The winner of the audience award at the Toronto International Film Festival and ultimately the Oscar for Best Picture, director Danny Boyle’s latest offering combines his trademark frenetic style (see: Trainspotting) with a distinctly Hollywood-esque “little engine that could” type story, and the result is a colorful, enjoyable, occasionally harrowing and all-around entertaining drama with romantic undertones.
Co-directed in India by Loveleen Tandon, and told largely in flashback via a police interrogation, the film follows Jamal Malik (Dev Patel), a contestant on India’s version of Who Wants to Be a Millionaire, who’s poised to win an unprecedented 20 million rupees when he’s suddenly suspected of cheating. The host of the program (Anil Kapoor) cannot believe that an uneducated former orphan-child of the slums could possibly know all the answers to the questions he’s being asked, so Jamal is hauled away to explain himself to a police inspector (the always wonderful Irfan Khan, most recently seen in The Namesake). As he sits, beaten and tortured by the authorities and maintaining his innocence, Jamal recounts – question by question – the specific life experiences that led to him knowing each answer.
With rapid-fire editing, hand-held camerawork and plenty of weird camera angles (both of which combined led me to close my eyes from time to time because I was getting dizzy), and blessed with some gorgeous cinematography, the film takes us back through Jamal’s troubled childhood and young adulthood. As a young boy, he and older brother Salim get up to mischief, until a riot claims the life of their mother and the duo are left to fend for themselves on the streets. They meet a little girl named Latika, and the trio form a pint-sized “Three Musketeers,” looking out for one another despite the fact that fate and the world repeatedly separate them and reunite them through the years. But what radiates off the screen is Jamal’s love for Latika, a love that eventually lands him on Millionaire and on the road to financial freedom.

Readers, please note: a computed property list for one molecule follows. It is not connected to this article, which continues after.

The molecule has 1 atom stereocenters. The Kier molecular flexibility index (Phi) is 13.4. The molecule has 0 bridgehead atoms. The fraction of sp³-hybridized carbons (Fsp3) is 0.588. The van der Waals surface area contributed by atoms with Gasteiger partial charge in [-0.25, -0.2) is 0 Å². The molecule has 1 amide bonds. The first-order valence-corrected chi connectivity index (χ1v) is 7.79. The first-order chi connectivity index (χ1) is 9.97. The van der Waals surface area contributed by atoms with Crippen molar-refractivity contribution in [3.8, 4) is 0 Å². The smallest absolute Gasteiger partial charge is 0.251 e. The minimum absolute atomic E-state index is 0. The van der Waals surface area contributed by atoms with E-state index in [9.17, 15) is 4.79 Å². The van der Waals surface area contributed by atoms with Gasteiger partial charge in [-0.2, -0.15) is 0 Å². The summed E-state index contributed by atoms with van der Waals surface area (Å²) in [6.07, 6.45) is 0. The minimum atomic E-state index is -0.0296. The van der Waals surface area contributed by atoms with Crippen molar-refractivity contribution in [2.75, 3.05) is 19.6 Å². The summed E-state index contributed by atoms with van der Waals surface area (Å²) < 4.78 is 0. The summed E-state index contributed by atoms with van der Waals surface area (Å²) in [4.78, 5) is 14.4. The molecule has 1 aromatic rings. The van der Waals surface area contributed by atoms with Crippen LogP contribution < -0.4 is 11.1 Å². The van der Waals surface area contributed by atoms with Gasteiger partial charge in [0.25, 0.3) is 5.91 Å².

While the film occasionally drags and could probably have been about 15 minutes shorter, and even though the question-by-question device starts off seeming like it might get very old very quickly, the underlying story is compelling and, more importantly, the performances of Slumdog’s young cast truly make the movie. Alongside Patel, who’s equal parts sad-puppy and super-smart success, there’s Madhr Mittal as the adult Salim and the stunning Frieda Pinto as the adult Latika, both of whom turn in some fine supporting work. Kapoor’s alternately smarmy and charming TV host is a delightful exercise in duality, and Khan’s initially skeptical and gradually engaged cop makes for a great audience for Jamal’s storytelling. It’s not easy to create a memorable character out of someone who’s basically sitting and listening to another character recount a story, but Khan makes it work.